This principle also applies when the Parole Board initiates proceedings to revoke a person's mandatory parole. Under AS 33.16.240(f), "[t]ime spent in custody pending revocation proceedings shall be credited toward the [parolee's] unexpired term of imprisonment". If the Parole Board orders a parolee to reside at a facility pending the Board's final decision on the petition to revoke parole, the parolee either will or will not be entitled to credit against their sentence for the time served at that facility, depending on whether the parolee's residence at that facility qualifies as "custody" for purposes of the statute. But among parolees who are similarly situated, the Parole Board has no discretion to grant this credit to some and deny it to others.
(As an ancillary argument, the State suggests that if credit for time served is granted to parolees who are ordered to reside in a non-prison correctional center by the Parole Board, this might conceivably conflict with the rules codified in AS 12.55.027 governing credit for time served in treatment programs. The State does not assert that any such conflict exists in Shetters's case, and we therefore express no opinion on the issue of whether such a conflict might conceivably exist in other situations.)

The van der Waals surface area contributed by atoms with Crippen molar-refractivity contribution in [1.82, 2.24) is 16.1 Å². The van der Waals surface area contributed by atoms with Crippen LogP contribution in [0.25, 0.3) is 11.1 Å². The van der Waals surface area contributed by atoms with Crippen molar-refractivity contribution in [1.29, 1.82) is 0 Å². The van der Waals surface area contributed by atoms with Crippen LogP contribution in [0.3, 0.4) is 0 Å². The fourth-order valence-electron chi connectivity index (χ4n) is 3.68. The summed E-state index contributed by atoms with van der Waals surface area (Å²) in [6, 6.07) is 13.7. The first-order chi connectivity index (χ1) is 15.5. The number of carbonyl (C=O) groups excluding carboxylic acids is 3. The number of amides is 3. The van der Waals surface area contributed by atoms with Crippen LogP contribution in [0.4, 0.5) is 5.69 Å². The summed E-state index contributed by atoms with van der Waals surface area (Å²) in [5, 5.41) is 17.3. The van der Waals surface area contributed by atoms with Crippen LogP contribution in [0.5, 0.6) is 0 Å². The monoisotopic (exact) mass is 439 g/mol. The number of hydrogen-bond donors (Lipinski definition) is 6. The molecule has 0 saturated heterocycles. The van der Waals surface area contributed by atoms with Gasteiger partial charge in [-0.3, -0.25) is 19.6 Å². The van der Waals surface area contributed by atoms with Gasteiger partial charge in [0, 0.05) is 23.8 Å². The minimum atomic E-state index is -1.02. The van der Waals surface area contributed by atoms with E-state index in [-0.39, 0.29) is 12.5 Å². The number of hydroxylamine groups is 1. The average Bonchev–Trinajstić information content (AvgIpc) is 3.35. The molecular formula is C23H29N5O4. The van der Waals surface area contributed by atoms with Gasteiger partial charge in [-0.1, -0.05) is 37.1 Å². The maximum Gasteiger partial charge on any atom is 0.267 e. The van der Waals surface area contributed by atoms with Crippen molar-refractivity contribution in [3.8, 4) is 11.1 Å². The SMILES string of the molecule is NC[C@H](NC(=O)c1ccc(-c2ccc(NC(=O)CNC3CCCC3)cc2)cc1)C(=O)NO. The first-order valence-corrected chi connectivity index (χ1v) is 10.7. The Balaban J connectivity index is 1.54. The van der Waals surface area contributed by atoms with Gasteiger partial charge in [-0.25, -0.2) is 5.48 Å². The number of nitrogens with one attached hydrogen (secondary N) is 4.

The State makes one final request in its petition for rehearing: The State asks us to decide whether parolees in Shetters's situation should be required to pursue their claims for good time credit by filing a petition for post-conviction relief, rather than by filing a motion for relief in their underlying criminal case.